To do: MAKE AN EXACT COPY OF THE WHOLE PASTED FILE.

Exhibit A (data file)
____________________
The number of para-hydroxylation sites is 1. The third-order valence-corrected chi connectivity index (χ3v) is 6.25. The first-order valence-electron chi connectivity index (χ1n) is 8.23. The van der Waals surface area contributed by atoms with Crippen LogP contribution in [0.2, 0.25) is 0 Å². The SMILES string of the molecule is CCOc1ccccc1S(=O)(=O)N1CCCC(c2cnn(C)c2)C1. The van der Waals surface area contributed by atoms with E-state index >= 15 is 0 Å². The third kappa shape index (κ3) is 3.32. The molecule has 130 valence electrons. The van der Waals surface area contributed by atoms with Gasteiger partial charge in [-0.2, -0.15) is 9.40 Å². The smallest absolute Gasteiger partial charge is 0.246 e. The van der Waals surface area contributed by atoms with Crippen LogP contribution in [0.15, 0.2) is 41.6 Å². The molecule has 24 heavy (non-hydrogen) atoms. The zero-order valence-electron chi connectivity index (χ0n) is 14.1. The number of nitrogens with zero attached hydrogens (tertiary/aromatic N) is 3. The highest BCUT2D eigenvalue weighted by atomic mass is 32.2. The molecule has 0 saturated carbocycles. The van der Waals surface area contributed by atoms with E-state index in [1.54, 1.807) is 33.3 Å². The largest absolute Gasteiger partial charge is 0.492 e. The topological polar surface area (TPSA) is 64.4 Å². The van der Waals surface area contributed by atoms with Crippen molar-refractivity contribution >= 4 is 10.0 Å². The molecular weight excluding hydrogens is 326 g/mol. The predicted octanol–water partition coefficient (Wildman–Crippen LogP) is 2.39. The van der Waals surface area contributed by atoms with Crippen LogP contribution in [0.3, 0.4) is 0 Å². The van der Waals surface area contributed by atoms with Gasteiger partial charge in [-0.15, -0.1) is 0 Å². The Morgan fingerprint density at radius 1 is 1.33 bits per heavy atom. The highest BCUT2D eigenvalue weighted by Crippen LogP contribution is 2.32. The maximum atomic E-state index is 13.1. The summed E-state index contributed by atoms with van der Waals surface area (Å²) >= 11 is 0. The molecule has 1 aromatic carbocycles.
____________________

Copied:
The number of para-hydroxylation sites is 1. The third-order valence-corrected chi connectivity index (χ3v) is 6.25. The first-order valence-electron chi connectivity index (χ1n) is 8.23. The van der Waals surface area contributed by atoms with Crippen LogP contribution in [0.2, 0.25) is 0 Å². The SMILES string of the molecule is CCOc1ccccc1S(=O)(=O)N1CCCC(c2cnn(C)c2)C1. The van der Waals surface area contributed by atoms with E-state index >= 15 is 0 Å². The third kappa shape index (κ3) is 3.32. The molecule has 130 valence electrons. The van der Waals surface area contributed by atoms with Gasteiger partial charge in [-0.2, -0.15) is 9.40 Å². The smallest absolute Gasteiger partial charge is 0.246 e. The van der Waals surface area contributed by atoms with Crippen LogP contribution in [0.15, 0.2) is 41.6 Å². The molecule has 24 heavy (non-hydrogen) atoms. The zero-order valence-electron chi connectivity index (χ0n) is 14.1. The number of nitrogens with zero attached hydrogens (tertiary/aromatic N) is 3. The highest BCUT2D eigenvalue weighted by atomic mass is 32.2. The molecule has 0 saturated carbocycles. The van der Waals surface area contributed by atoms with E-state index in [1.54, 1.807) is 33.3 Å². The largest absolute Gasteiger partial charge is 0.492 e. The topological polar surface area (TPSA) is 64.4 Å². The van der Waals surface area contributed by atoms with Crippen molar-refractivity contribution >= 4 is 10.0 Å². The molecular weight excluding hydrogens is 326 g/mol. The predicted octanol–water partition coefficient (Wildman–Crippen LogP) is 2.39. The van der Waals surface area contributed by atoms with Crippen LogP contribution in [0.3, 0.4) is 0 Å². The van der Waals surface area contributed by atoms with Gasteiger partial charge in [-0.15, -0.1) is 0 Å². The Morgan fingerprint density at radius 1 is 1.33 bits per heavy atom. The highest BCUT2D eigenvalue weighted by Crippen LogP contribution is 2.32. The maximum atomic E-state index is 13.1. The summed E-state index contributed by atoms with van der Waals surface area (Å²) >= 11 is 0. The molecule has 1 aromatic carbocycles.